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Green Mountains and Dark Alleys
Lately ministry on the race has been a mix of things. We went to the village in the mountains for 4 days and laid down concrete for a new church. Mixing concrete in Asia is pretty intense because everything is done by hand. We mixed rock, sand, and concrete with hoes and shovels and bent the metal reinforcement for it ourselves. It was a great bonding experience for us guys and the locals. There is something about doing manual labor in the rain for hours on end really forges friendships. The local guys loved to joke with us and asked us frequently, “Are you tired?” Then they taught us how to say, “Boss I’m tired” in Thai and tell it to the pastor in charge. It was a good time.
When the church is finished it with serve as a place for local government to meet and for church services to be held. It was cool being in a new building and imagining what it could be. We showered that building in prayer praying that the local government would feel the presence of God in that place. Besides being a place of meeting the church will serve as a community center in cases of natural disasters. With the amount it rained on us I imagine flooding could be an issue.
Some other perks of village ministry were I got to go on run after work through the mountains, which was absolutely beautiful. We also ate some of the best Thai food we’ve had thus far. The green curry was so good and the pad thai was even better. I could probable write a blog just on Thai food.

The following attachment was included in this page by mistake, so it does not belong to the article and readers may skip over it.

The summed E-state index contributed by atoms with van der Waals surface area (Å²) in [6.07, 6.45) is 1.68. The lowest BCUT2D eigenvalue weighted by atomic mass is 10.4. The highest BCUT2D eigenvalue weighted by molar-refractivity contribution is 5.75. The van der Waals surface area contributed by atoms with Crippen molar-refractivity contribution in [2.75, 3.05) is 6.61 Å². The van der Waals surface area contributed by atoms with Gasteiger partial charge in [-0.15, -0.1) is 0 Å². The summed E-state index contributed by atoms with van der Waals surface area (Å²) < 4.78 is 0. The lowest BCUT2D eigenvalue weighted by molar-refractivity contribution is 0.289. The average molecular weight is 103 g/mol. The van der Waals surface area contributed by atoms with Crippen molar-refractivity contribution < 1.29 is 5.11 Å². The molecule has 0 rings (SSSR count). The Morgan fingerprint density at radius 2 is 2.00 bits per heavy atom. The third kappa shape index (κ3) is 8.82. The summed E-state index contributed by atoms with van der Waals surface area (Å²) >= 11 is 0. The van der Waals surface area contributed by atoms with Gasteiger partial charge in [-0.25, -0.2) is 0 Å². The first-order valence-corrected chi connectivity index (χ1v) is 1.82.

Back in Chiang Mai, we did a prayer walk through a street called Loi Cro- a street full of massage parlors, bars, and mui tai fighting arenas. This street is a huge hub for human trafficking and prostitution. We walked down the street praying and listening to the Lord. We prayed that God would break the chains that bind the men and women to this lifestyle and renew this place for his purpose. The street is dark and very spiritually heavy. Since we’re white we were constantly “cat called” by women outside the message parlors. The woman have smiles on their faces but their is no life in their eyes. I’ve been told that, “prostitution is the greatest acting job in the world” – doing something you absolutely hate night after night with a smile on your face. Its probably why substance abuse and addiction follows after being forced into that lifestyle.
You immediately notice that the people in these bars are almost exclusively older white men. Before Thailand and learning what I’ve learned seeing older white guys obviously soliciting prostitution to Asian would have just pissed me off. Now I just feel sorry for everyone involved in that industry. Lonely, broken, and victimized men and women seeking to survive or find love that will never be found there.
There is a Christian organization out there that offers free medical care, food, and a place to stay that is doing some great work for the young men and women down there but its still a really dark industry. Pray that God continues to redeem the men and women of Chiang Mai Trapped in this lifestyle.